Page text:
One main aspect of a bus is whether the data is transferred in a serial or parallel fashion. In serial mode, the bits of each character are transmitted one at a time, one after another. Contrast with parallel transmission, where the bits of a character or data are transferred simultaneously. The speed of a serial bus is generally expressed in bits per second (bps) and the speed of the parallel bus is expressed in bytes per second (Bps) or characters per second. The bits per second rate are also called as baud rate. When comparing with the parallel interface, the number of wires is reduced to one or two in serial communication. The serial approach is cost-effective, especially for long distances.
Both the serial and parallel communication has numerous modes of operation. They are:
The simplex mode uses a single channel or frequency to exchange information between two or more terminals. Communications is in one direction only.
Half Duplex -
The half-duplex mode has one-way flow of information between terminals. Technical arrangements often permit transmission in either direction, but not simultaneously.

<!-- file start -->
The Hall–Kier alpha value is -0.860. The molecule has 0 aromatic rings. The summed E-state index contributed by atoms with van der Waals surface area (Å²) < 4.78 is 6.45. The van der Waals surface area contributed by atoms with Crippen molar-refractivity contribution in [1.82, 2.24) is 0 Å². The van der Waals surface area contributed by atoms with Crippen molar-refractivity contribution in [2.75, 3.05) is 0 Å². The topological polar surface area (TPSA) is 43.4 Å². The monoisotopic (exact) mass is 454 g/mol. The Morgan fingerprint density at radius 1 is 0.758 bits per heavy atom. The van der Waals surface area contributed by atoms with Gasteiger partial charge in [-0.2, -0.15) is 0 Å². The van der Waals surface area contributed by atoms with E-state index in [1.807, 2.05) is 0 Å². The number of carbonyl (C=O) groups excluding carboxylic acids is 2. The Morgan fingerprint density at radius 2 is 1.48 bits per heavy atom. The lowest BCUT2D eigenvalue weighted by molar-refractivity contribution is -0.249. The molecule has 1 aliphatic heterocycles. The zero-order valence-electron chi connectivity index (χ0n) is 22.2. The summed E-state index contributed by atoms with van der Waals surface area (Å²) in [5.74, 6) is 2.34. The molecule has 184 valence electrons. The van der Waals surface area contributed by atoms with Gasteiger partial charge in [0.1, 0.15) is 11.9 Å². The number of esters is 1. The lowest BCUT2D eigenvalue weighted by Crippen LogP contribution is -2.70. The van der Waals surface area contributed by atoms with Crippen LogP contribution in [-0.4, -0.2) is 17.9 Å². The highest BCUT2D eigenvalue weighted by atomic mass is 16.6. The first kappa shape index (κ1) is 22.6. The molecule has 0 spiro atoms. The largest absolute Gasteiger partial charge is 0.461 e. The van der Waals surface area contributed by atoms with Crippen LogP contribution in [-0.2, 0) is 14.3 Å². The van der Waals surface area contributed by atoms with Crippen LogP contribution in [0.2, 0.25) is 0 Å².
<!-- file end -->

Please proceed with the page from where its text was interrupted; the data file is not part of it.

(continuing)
Semi Duplex –
The semi duplex uses an arrangement of equipment where one terminal is simplex configured and the other uses two channels or frequencies in full duplex. A clarifying example is a ship in a simplex mode terminated full duplex with a shore station. The ship may send or receive but not do both at the same time.
Full Duplex –
The full-duplex mode is a method of operation in which telecommunications between stations takes place simultaneously in both directions using two separate frequencies. The term “full duplex” is synonymous with “duplex.”
Broadcast is the type of operation in which one station transmits information on one or more channels directed to more than one station and/or unit. The broadcast system has no provision for receipt or reply; however, special arrangements may require the receiving station to reply or receipt for the message at a later time by other means.
The serial communication is internally divided into synchronous and asynchronous. In synchronous systems there is a common clock, which synchronizes the data transfer. One of the devices generates the clock, the other computer or peripheral device receives the clock. Inter Integrated Circuit (I2C) and Serial Peripheral Interface (SPI) are synchronous types of communications.
In asynchronous system, the devices involved in communication uses separate clocks. The clocks must be adjusted to an agreed frequency. Furthermore, the receiver needs an indication that the transmission will start. Logically, the sender inserts a low bit before the actual byte to advice the receiver that data bits are to come. Finally, a high stop bit completes the data frame. The long distance data transfers are comes under the category of asynchronous type of communication, eg: RS232, RS485, USB, Ethernet and CAN.
You can read about these in upcoming posts
- INTER-INTEGRATED CIRCUIT (I2C)